I recently heard a Dharma talk in which the teacher summed up what he felt was the most important Buddhist teaching: change is the constant.
I don’t know about you, but I can feel my body tighten and tense when I consider this reality. I can intellectually grasp it but feeling it is another story. As along with constant change comes uncertainty and the unknown. We are wired as humans to long for and desire to know what is next. It is actually built into our brain and it is what separates us as humans from primates. When faced with the unknown and not knowing what is next we tense, and fear and anxiety arise in our bodies and minds.
Wrestling with change and the unknown is one of the greatest obstacles when someone is recovering from an eating disorder. Fear of change of body and self create obstacles to moving forward. I often hear my clients say, “but I don’t know what’s next. At least I know this.” This can apply to all areas in life, not just recovery. We have all been faced with transitions and the fear of going forward because of the unknown.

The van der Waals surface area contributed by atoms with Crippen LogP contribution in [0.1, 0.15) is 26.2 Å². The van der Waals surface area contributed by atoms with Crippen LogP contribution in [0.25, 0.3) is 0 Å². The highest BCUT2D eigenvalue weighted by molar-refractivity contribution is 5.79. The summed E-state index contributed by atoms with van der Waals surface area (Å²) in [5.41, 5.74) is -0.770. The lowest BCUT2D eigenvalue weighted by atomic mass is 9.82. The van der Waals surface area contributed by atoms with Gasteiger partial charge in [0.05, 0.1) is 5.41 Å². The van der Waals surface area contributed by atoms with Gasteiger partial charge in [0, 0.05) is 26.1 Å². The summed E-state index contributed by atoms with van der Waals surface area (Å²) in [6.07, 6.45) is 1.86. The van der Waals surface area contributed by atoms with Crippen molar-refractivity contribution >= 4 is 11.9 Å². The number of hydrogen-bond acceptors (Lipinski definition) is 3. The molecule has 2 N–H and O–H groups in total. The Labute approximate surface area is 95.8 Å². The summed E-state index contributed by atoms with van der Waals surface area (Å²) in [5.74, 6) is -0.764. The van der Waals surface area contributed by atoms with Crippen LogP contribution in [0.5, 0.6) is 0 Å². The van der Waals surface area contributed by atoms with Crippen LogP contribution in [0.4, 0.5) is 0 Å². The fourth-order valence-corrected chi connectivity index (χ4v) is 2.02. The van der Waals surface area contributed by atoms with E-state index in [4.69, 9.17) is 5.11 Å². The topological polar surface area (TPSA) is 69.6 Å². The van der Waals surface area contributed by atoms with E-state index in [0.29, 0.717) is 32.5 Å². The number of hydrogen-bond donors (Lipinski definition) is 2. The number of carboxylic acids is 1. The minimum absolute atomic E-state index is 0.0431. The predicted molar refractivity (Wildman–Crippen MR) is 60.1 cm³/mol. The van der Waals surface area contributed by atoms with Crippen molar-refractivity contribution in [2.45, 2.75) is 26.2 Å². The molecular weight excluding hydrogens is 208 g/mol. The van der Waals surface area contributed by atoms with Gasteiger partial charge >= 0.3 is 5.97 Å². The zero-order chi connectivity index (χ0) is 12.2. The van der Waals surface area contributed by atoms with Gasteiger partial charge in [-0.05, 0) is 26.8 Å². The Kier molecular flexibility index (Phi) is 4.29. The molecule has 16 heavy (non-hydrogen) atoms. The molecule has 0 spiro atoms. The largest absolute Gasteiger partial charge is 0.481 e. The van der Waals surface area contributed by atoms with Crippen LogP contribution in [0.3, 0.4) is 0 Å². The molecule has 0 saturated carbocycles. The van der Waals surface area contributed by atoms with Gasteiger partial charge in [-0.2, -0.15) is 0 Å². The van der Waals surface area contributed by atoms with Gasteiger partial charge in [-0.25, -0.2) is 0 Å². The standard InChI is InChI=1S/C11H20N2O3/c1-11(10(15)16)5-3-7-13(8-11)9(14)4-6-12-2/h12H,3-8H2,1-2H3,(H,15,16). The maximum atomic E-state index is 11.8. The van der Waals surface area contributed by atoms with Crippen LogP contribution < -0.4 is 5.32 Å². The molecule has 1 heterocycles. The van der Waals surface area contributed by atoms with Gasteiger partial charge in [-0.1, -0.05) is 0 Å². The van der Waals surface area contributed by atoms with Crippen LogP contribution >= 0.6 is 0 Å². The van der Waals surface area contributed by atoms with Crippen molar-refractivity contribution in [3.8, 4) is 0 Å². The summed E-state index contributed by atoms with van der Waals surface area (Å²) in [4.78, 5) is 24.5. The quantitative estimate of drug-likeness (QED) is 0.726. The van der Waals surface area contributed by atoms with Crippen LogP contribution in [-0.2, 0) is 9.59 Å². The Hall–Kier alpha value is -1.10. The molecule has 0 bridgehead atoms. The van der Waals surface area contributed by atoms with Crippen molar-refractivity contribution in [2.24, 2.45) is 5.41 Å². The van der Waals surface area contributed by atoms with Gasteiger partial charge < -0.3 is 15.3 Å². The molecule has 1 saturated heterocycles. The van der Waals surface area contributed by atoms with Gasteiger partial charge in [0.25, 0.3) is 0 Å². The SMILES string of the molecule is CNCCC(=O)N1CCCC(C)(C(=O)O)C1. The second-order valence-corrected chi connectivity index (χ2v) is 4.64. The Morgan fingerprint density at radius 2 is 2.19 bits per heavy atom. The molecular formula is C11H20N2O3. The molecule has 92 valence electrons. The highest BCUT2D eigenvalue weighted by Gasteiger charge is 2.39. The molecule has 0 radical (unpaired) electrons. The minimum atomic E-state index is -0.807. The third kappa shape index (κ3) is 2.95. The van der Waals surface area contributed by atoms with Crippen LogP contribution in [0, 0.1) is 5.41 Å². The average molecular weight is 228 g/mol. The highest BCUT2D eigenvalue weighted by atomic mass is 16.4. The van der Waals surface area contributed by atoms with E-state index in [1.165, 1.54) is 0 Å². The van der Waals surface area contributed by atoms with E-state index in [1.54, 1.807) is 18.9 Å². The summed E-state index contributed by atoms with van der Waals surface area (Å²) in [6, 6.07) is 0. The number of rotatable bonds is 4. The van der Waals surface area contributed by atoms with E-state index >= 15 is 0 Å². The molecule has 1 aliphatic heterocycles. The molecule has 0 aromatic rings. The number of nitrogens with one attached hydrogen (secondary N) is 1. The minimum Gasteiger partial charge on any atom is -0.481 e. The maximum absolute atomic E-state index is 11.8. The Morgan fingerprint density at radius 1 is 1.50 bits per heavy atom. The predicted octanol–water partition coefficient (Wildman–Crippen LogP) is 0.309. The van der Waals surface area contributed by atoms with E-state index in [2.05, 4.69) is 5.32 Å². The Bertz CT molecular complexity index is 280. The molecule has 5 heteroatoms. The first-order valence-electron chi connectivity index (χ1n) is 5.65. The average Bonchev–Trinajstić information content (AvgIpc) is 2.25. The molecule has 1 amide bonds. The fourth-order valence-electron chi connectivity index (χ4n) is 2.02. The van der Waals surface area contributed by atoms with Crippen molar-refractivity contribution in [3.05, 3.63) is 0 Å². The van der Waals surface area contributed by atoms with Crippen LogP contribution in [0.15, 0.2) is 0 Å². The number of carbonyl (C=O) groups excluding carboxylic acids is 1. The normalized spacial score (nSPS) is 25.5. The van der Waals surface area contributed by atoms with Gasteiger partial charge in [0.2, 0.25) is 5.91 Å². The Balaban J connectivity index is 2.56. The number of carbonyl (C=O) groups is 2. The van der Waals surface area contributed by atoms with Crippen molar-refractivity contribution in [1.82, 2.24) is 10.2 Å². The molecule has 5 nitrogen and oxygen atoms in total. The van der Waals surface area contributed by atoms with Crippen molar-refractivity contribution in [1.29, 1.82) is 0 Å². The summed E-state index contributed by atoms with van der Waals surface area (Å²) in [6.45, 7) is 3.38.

When I am faced with fear of change I turn to what I know best soothes me, self-compassion. Self-compassion soothes the unknown. It softens fear by responding directly to it. The following practice can be used when you feel you are in a frozen place due to fear of change and the unknown:
1) Name it to tame it!– You may have heard this before. I say it often. When fear is present, rather than avoid it, name it. Say, “I am afraid.” “I am scared.”
2) Find it in your body and release- Our neuromuscular system directly responds and reacts to fear. Find the areas of tension in your body. Gently massage them at the same time as labeling it for what it is. Such as: “It’s okay to let go. You are just scared.”
3) Compassion and more compassion- Now is not the time to berate yourself for feeling stuck and afraid to change. Instead, gently understand that you are just trying to protect yourself from what you don’t yet know. Say the following: “I am only trying to understand and know what is next.” “I can allow myself to not know what I do not yet know.” “I can take a breath to soften and soothe the fear.”
And since we are on the subject of the unknown, I am venturing off this month to India! I will be embarking on a Buddhist pilgrimage where I will discover the path of the Buddha and his teachings from birth, to where he reached enlightenment, and to where he is buried. March’s newsletter will come a little later in the month after I return. I am sure I will have a lot to share!